A former police reporter for the Los Angeles Times, Michael Connelly is the author of eleven acclaimed Harry Bosch thrillers and several stand-alone bestsellers, including most recently the highly acclaimed legal thriller, The Lincoln Lawyer.
Connelly follows up Trunk Music with a tautly paced, seductively involving thriller about a murder that is less random than it seems. Ex-FBI agent Terry McCaleb is recuperating from a heart transplant when beautiful Graciela Rivers walks up to his San Pedro houseboat, tells him that the donor of his new heart, her sister Gloria, was murdered in a convenience-store robbery and asks him to find the killer. Although his doctor warns him against it, McCaleb can't resist the case (any more than he could resist the serial-murder cases that caused his heart attack in the first place). With no license and little cooperation from the police, McCaleb reviews the evidence and connects a second murder to Gloria's killer. But it's only when he discovers that souvenirs have been taken from the victims that McCaleb realizes he is dealing with a type of killer with which he is all too familiar. Even working with seemingly shopworn material, Connelly produces fresh twists and turns, and, as usual, packs his plot with believable, logical surprises. He adds a moral twist by establishing a frightening bond between the hunter and the hunted, intimately connecting his detective to the criminal's guilt. Fans of Connelly's Harry Bosch novels will feel right at home with this beautifully constructed, powerfully resonating thriller, and newcomers will see right away what all the fuss has been about. Author tour. (Mar.)
Having made the best sellers lists with The Poet, Connelly waves goodbye to protagonist Harry Bosch and welcomes former FBI agent Terrill McCaleb, in retirement after a heart transplant. But he's back in action when he learns that the woman from whom he received the heart was murdered.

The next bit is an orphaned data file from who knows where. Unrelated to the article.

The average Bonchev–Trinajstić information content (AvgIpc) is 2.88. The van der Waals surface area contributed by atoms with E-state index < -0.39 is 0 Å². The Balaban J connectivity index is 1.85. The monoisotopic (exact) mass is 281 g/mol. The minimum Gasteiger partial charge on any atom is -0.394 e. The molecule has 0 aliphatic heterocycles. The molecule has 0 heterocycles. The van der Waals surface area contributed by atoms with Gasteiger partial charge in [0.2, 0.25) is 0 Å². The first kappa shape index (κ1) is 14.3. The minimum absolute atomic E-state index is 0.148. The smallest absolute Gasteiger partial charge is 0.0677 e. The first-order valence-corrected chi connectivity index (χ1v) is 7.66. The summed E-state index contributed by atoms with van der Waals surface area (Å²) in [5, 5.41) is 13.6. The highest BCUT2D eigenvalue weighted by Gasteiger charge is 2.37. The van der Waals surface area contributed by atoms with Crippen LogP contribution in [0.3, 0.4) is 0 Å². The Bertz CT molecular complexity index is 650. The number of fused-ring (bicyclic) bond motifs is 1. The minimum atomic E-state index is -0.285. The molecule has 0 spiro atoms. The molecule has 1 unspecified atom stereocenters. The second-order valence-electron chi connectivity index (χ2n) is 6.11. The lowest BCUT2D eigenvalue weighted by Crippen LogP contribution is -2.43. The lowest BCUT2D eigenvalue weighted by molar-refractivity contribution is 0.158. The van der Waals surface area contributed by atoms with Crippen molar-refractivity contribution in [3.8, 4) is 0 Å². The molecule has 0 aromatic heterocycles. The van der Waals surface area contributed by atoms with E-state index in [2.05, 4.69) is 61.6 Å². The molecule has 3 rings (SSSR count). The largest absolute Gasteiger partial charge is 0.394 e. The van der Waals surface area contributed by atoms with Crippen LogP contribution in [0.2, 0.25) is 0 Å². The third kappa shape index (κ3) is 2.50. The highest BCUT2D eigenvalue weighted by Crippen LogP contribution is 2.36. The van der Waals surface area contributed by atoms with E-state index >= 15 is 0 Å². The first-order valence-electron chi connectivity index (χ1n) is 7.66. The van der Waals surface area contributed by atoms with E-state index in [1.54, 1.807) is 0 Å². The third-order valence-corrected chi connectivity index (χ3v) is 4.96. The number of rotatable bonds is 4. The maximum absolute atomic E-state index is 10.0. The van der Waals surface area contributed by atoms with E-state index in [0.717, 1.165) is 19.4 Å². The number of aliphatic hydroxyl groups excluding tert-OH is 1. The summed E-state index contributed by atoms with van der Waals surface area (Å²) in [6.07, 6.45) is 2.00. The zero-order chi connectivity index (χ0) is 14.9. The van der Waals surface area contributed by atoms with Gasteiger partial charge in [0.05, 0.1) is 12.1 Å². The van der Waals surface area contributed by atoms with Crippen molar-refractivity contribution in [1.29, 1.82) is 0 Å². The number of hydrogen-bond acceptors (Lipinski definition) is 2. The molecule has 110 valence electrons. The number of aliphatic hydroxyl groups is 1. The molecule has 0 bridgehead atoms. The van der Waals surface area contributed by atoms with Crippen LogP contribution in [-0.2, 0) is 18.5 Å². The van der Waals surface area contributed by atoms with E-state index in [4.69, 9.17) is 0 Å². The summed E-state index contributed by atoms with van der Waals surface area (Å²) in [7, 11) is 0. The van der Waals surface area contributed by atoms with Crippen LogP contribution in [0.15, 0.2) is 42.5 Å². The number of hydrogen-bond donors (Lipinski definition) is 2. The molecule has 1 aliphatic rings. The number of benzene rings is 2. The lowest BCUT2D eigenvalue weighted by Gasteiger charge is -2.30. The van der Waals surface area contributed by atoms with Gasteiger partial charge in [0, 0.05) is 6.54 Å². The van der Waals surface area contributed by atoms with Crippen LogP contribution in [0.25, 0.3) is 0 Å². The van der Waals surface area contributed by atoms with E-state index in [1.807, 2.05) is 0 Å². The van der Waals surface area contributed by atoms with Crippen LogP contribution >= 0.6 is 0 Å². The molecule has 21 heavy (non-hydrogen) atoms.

Blood Work is a detective thriller that seems to exploit the American obsession with the FBI and hunting serial killers. What makes a retired FBI agent and recent heart transplant recipient take up a case against his doctor's orders? A hunt for the killer of the woman who donated his new heart. As an FBI agent, McCaleb's specialty was serial killers. With the help of some of his old contacts,agent McCaleb goes on the trail of his donor's murderer. There are few twists in the tale, and McCaleb hunts his killer methodically, with an eye to detail that one can believe happens in real investigations. Michael Connelly tells the story completely chronologically, with few flashbacks or recapitulation. Although this is a work of fiction, there is a hint of truecrime style in Connelly's writing, and he is no doubt drawing upon his experience as police reporter for the Los Angeles Times. I found Connelly's writing to have a little too much explanatory description for my taste. His clear, linear style does ensure, however, that no reader will miss any detail in the plot or be in any confusion at the novel's end. Jane Watson-Brown is a freelance writer and reviewer. C. 1998 Thorpe-Bowker and contributors